5 Cold War planes that changed the game (5 that could barely take off)


The Cold War must surely be one of the most fascinating periods in the history of military aviation. The number of aircraft produced during this period of hostilities is breathtaking, with some of the most incredible aircraft the world has ever seen being part of this period. The Soviet Union and the West all produced quite incredible flying machines, but of course not all of them were game changers.

Many of the planes of the time were absolute flops. Either they didn’t live up to their specifications, or they were too complicated, or they sucked so badly that they barely lasted five years in service. And it can range from jet planes to helicopters. The Cold War saw all kinds of aircraft take flight, and this list will feature some of the best, as well as some that just couldn’t live up to their original promise.

ten Game Changer – Avro Vulcan

Avro Vulcan XM655
via Stratford Herald

The British Avro Vulcan first flew in 1952, and its revolutionary delta wing gave it unrivaled maneuverability over rival bombers. The Vulcan was as nimble as some fighters, and its four Olympus engines gave the plane its iconic “Vulcan Howl”.

In-flight refueling of Vulcan bombers
via Grub Street Publishing

The Vulcan was initially part of the V-Force nuclear deterrent, before transitioning to a low-level bombing role, and it played a prominent role in the Falklands War.

9 Game Changer – MiG-25 Foxbat

Landing of the MiG-25 Foxbat
via MiG Flug

While the Soviet MiG-25 was not as nimble as America initially feared, its top speed of Mach 3.0 was indeed a game-changer.

MiG-25 Foxbat takeoff
via Scalespot

It stunned America when it was first seen in 1967, and what it also did was push America to develop the F-15 concept with more capabilities than they ever had. originally planned it. The MiG-25 will eventually evolve into the MiG-31 Foxhound.

8 Game Changer – F-4 Phantom

F-4 Phantom II in flight
via Wikipedia

The F-4 Phantom rose to fame during the Vietnam War. It became one of the most successful fighter-bombers in the world and helped the United States develop its tactics to fight Vietnamese MiG-21s and ’17s.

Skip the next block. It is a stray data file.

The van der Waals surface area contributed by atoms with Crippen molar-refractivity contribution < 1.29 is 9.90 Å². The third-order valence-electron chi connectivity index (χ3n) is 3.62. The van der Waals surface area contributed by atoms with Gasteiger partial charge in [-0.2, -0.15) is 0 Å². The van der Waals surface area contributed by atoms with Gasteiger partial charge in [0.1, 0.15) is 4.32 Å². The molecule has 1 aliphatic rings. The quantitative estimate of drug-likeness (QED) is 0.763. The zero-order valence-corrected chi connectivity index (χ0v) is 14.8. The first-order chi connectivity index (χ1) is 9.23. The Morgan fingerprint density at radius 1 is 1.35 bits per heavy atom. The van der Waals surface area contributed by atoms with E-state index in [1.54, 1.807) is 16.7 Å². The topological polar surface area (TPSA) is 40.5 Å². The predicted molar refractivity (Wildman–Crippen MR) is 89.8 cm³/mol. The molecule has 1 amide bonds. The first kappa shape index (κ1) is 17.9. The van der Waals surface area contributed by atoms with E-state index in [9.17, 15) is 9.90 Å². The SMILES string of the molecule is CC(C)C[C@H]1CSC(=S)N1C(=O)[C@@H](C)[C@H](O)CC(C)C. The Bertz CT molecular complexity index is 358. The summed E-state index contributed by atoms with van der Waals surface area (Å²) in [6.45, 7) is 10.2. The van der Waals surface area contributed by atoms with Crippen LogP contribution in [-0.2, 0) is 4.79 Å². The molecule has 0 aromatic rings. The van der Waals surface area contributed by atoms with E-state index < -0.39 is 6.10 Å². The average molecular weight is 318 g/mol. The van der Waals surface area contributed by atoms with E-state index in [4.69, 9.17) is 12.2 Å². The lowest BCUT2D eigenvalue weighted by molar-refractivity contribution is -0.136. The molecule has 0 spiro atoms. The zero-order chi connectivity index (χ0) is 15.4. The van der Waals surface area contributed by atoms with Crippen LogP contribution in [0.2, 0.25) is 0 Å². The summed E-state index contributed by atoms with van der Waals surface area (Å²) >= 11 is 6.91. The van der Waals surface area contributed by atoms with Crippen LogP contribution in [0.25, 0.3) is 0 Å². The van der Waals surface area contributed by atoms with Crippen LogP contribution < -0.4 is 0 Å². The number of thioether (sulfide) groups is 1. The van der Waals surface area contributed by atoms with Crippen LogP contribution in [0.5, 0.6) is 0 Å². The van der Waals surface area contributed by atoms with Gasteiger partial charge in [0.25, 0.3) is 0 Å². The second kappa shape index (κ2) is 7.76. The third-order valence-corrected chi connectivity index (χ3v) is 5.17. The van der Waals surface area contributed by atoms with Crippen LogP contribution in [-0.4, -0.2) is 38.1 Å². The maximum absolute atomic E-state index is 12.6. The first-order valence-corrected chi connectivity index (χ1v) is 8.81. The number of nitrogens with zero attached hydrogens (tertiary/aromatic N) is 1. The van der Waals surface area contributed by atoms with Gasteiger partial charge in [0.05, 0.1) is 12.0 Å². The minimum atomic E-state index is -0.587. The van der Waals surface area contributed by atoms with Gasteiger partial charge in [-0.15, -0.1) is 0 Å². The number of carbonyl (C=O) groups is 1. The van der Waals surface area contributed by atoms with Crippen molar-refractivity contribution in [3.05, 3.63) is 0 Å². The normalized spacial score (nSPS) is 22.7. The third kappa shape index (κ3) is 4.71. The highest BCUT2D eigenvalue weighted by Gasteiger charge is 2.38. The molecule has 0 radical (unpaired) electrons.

US Navy F-4 Phantoms in flight
via The National Interest

It may also have been the aircraft that made American officials realize that a gun was necessary in close dogfights despite the advent of missiles, perhaps changing the direction in which aerial combat was headed. himself.

RELATED: 10 Most Impressive Cold War Soviet Aircraft

seven Game Changer – BAC TSR.2

BAC TSR2 XR219 At Boscombe Down
via Reddit

The TSR2 may never have entered service, but it was arguably the pinnacle of British aviation. A tactical attack and reconnaissance aircraft, hence its name, the TSR2 was designed to deliver a low-level nuclear weapon into the heart of the Soviet Union at Mach 2.

BAC TSR2 Take-off
via air vectors

Only the sinkhole of British politics and a dispute over its development cost meant that this incredible jet would never enter service. But his whole story is really fascinating.

6 Game changer – MiG-21

MiG-21-Digital Art
via the historical network

At the time of the introduction of the MiG-21s, probably the most advanced Soviet fighter was the MiG-17. The MiG-21 however, in the right hands, was a thorn in the side of American pilots during the Vietnam War. It was fast, agile, and had a cannon to match its missile technology.